- Understanding a culture means understanding their communication style. For example, If you can’t interpret when your Indian partner suggests that something is wrong, you not only have a serious misunderstanding in your hands, but you’ve also demonstrated a gap in your understanding of his/her culture. Moving forward, your ability to work in that culture will be seriously impaired.
If you take offense to the directness of your German colleague’s speaking manner, you will never be able to communicate effectively, bad feelings will develop. Understanding and adjusting for their cultural communication styles will go a long way in getting things done in a friendly manner.
- Indirect communication keeps you from making mistakes. One advantage is that you can edit your message as you go. For example, if you make a suggestion, and it elicits a bad response, you can adjust it and not worry about making a huge mistake.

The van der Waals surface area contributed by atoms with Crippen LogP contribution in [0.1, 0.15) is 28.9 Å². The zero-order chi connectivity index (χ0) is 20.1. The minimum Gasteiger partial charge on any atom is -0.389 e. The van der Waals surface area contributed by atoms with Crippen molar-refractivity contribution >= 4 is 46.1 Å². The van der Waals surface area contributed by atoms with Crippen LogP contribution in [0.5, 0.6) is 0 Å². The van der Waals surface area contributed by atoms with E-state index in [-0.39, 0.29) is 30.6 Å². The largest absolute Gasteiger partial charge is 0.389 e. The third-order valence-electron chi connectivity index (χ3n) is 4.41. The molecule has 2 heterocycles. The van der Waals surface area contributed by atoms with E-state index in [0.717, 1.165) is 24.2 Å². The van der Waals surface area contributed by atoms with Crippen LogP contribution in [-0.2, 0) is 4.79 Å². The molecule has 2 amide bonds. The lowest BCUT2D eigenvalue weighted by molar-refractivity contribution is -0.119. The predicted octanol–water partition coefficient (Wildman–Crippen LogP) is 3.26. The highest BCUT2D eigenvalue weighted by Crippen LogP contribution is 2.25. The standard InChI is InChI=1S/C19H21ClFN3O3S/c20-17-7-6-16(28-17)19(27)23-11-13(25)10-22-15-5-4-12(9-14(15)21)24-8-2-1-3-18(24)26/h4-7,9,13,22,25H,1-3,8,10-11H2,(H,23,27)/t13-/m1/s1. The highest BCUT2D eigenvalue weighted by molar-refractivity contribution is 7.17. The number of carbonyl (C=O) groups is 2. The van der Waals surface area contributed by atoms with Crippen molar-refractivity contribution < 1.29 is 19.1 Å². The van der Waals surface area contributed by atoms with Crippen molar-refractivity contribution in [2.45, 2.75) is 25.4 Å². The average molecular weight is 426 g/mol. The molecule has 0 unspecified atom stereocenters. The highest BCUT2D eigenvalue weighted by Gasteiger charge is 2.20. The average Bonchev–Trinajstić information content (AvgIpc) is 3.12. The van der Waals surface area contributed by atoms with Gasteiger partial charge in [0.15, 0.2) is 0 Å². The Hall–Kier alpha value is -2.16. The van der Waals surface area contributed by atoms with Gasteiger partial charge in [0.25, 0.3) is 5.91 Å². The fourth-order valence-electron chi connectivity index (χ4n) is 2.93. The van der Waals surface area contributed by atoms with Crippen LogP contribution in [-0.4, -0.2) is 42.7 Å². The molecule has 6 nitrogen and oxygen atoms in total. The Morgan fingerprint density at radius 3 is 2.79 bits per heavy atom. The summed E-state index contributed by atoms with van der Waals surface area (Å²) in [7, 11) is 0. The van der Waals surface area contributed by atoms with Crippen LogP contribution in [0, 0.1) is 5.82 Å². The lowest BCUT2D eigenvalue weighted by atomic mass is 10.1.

Let us say you ask your boss for a raise. You might walk into his/her office and say, “I would like to talk about a raise. I think I deserve one, I have been contributing a lot.” That is direct!
Saying the same indirectly may look like this:
“Hello, do you have a minute?” Sure, what do you need? I would like to talk to you about all the contributions I have been making and the new accounts I have been signing on. Yes, actually, I have been meaning to talk to you about that. One of our new clients phoned and mentioned that he was disappointed that you have not been in touch.” Your reply could be, “I had no idea he had a situation. Let me follow up and see what is going on.”
This indirect approach, allows you to understand that asking for a raise at that moment may not have been the right time. As matter of fact, asking at that time, would have been awkward for you and your manager.
This approach saved you from a “no” to I would like a raise. Indirect speaking buys you time to correct shortcomings and then you can go back for another time after things are back on track. Only, second time around, you may actually get the raise.